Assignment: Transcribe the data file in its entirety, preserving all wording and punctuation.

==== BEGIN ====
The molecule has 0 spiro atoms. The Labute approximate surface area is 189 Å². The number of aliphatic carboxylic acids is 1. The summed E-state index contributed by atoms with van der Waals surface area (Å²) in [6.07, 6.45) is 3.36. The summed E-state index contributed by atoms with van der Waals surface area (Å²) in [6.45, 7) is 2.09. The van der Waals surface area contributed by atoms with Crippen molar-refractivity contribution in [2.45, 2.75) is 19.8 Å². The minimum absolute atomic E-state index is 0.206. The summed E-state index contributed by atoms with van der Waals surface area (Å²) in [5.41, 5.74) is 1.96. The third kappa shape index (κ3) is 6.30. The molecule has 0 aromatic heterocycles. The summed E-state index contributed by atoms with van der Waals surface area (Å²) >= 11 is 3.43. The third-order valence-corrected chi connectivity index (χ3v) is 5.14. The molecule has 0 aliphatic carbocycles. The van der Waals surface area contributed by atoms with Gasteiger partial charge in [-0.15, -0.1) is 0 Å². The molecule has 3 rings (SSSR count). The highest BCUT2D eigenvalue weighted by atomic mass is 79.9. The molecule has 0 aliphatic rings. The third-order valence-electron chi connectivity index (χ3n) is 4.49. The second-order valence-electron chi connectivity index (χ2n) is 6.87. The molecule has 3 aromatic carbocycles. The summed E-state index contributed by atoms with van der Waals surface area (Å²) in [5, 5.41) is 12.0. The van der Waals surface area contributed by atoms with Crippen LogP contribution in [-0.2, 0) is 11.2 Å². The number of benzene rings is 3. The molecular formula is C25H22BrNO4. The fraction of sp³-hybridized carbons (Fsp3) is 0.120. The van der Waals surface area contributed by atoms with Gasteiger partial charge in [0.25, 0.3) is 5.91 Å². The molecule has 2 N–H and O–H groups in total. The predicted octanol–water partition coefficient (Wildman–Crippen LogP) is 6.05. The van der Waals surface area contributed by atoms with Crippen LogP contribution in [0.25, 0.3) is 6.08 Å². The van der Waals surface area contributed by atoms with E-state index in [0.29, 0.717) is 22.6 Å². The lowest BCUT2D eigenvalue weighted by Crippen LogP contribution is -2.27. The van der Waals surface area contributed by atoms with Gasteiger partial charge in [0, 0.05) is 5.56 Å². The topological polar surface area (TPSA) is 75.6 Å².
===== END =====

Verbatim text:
The molecule has 0 spiro atoms. The Labute approximate surface area is 189 Å². The number of aliphatic carboxylic acids is 1. The summed E-state index contributed by atoms with van der Waals surface area (Å²) in [6.07, 6.45) is 3.36. The summed E-state index contributed by atoms with van der Waals surface area (Å²) in [6.45, 7) is 2.09. The van der Waals surface area contributed by atoms with Crippen molar-refractivity contribution in [2.45, 2.75) is 19.8 Å². The minimum absolute atomic E-state index is 0.206. The summed E-state index contributed by atoms with van der Waals surface area (Å²) in [5.41, 5.74) is 1.96. The third kappa shape index (κ3) is 6.30. The molecule has 0 aromatic heterocycles. The summed E-state index contributed by atoms with van der Waals surface area (Å²) >= 11 is 3.43. The third-order valence-corrected chi connectivity index (χ3v) is 5.14. The molecule has 0 aliphatic carbocycles. The van der Waals surface area contributed by atoms with Gasteiger partial charge in [-0.15, -0.1) is 0 Å². The molecule has 3 rings (SSSR count). The highest BCUT2D eigenvalue weighted by atomic mass is 79.9. The molecule has 0 aliphatic rings. The third-order valence-electron chi connectivity index (χ3n) is 4.49. The second-order valence-electron chi connectivity index (χ2n) is 6.87. The molecule has 3 aromatic carbocycles. The summed E-state index contributed by atoms with van der Waals surface area (Å²) in [5, 5.41) is 12.0. The van der Waals surface area contributed by atoms with Crippen LogP contribution in [-0.2, 0) is 11.2 Å². The number of benzene rings is 3. The molecular formula is C25H22BrNO4. The fraction of sp³-hybridized carbons (Fsp3) is 0.120. The van der Waals surface area contributed by atoms with Gasteiger partial charge in [0.25, 0.3) is 5.91 Å². The molecule has 2 N–H and O–H groups in total. The predicted octanol–water partition coefficient (Wildman–Crippen LogP) is 6.05. The van der Waals surface area contributed by atoms with Crippen LogP contribution in [0.25, 0.3) is 6.08 Å². The van der Waals surface area contributed by atoms with E-state index in [0.29, 0.717) is 22.6 Å². The lowest BCUT2D eigenvalue weighted by Crippen LogP contribution is -2.27. The van der Waals surface area contributed by atoms with Gasteiger partial charge in [0, 0.05) is 5.56 Å². The topological polar surface area (TPSA) is 75.6 Å².